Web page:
Gatton students participate in summer learning experiences

Rising Gatton senior Wendy Cecil is a recipient of the inaugural WKU Sisterhood Research Internship grant. She is conducting research with WKU chemistry department and Mammoth Cave conservation over the summer. Clinton Lewis/WKU Photography

Rebekah Alvey

This summer 93 of 160 students from the Gatton Academy will be participating in summer learning opportunities. 

Students are experiencing research opportunities, internships, service projects and study abroad trips over the summer. Gatton students are selected high school juniors and seniors with a focus on math or science. 

Derick Strode, head of the Gatton Academy academic program, said creating and advertising these opportunities to students is a focus a Gatton. He said the large number of students this year is important because it’s proof that while Gatton is growing, they are maintaining the same quality. 

“All through the school year we are focusing on the summer,” Strode said. 

Some organizations and institutions such as the Wood Hudson Cancer Research Institute in Newport have been working with Gatton students over the summer since 2008. Cheryl Kirby-Stokes, academic opportunities coordinator, said organizations know that Gatton students have the right work ethic and want to learn, so they are happy to work with and hire them. 

In addition to finding opportunities for students, Stokes said she is working to build the reputation of Gatton as an institution. 

There is an emphasis on building experiences and completing research while at Gatton. Strode said as soon as a student arrives they are introducing and pushing these opportunities, and while research it is not a requirement, most students have mentored projects. 

The WKU Sisterhood Research Internship Grant is a new offering to specifically Gatton girls who come from underrepresented backgrounds. Stokes and Strode wrote the grant and received $19,000 for three years.

Rising Gatton senior Wendy Cecil was a recipient of the grant and is working with the WKU chemistry department and Mammoth Cave conservation by studying Bald Eagle samples. Cecil said her research is something she wouldn’t be able to experience at her home high school and being close to WKU is convenient.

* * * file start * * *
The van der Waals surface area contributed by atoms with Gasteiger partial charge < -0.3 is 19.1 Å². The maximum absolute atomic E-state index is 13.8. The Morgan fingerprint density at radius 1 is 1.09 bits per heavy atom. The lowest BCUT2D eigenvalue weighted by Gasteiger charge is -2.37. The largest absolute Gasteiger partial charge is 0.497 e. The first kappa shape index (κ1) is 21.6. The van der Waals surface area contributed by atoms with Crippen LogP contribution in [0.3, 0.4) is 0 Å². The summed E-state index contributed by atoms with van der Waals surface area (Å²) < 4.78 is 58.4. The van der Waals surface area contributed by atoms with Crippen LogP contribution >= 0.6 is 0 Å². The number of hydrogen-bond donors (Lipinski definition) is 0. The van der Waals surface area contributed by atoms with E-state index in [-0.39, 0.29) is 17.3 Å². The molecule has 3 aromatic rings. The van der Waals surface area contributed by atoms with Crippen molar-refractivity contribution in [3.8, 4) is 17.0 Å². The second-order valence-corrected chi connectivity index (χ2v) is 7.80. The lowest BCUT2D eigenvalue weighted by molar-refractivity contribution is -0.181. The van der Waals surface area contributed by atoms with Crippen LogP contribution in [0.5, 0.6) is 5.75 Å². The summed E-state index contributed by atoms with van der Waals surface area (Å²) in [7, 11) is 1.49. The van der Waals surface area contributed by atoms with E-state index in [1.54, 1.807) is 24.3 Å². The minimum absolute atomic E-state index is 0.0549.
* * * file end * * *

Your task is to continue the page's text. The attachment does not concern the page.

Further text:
Already, Cecil and her mentor have found things in their research that they are considering publishing. Cecil said the internship and publication could be appealing to colleges. 

Throughout the year, the Gatton office helps students work on applications and write essays that would get them accepted into programs. Strode said they would often send students to WKU’s Office of Scholar Development. 

OSD shares the goal of giving students advanced experience off campus and Strode said Gatton has a great relationship with the office. During the fall semester, there is an intern from OSD that works from Florence Schneider Hall during the critical application time to mentor Gatton students.

Stokes said they hope Gatton students will remain at WKU and having a bond with a program such as OSD can help them in the future and influence them to stay. 

Stokes said students that take advantage of these opportunities are learning how to be independent and communication skills which are  essential. Some students are also learning how to write professional documents for publication. 

“It’s the hallmark of our academic program, these experiences that go beyond the classroom,” Strode said. “We have fantastic curriculum and faculty, but this could be the thing that makes us different.”

Reporter Rebekah Alvey can be reached at 270-745-6011 and [email protected].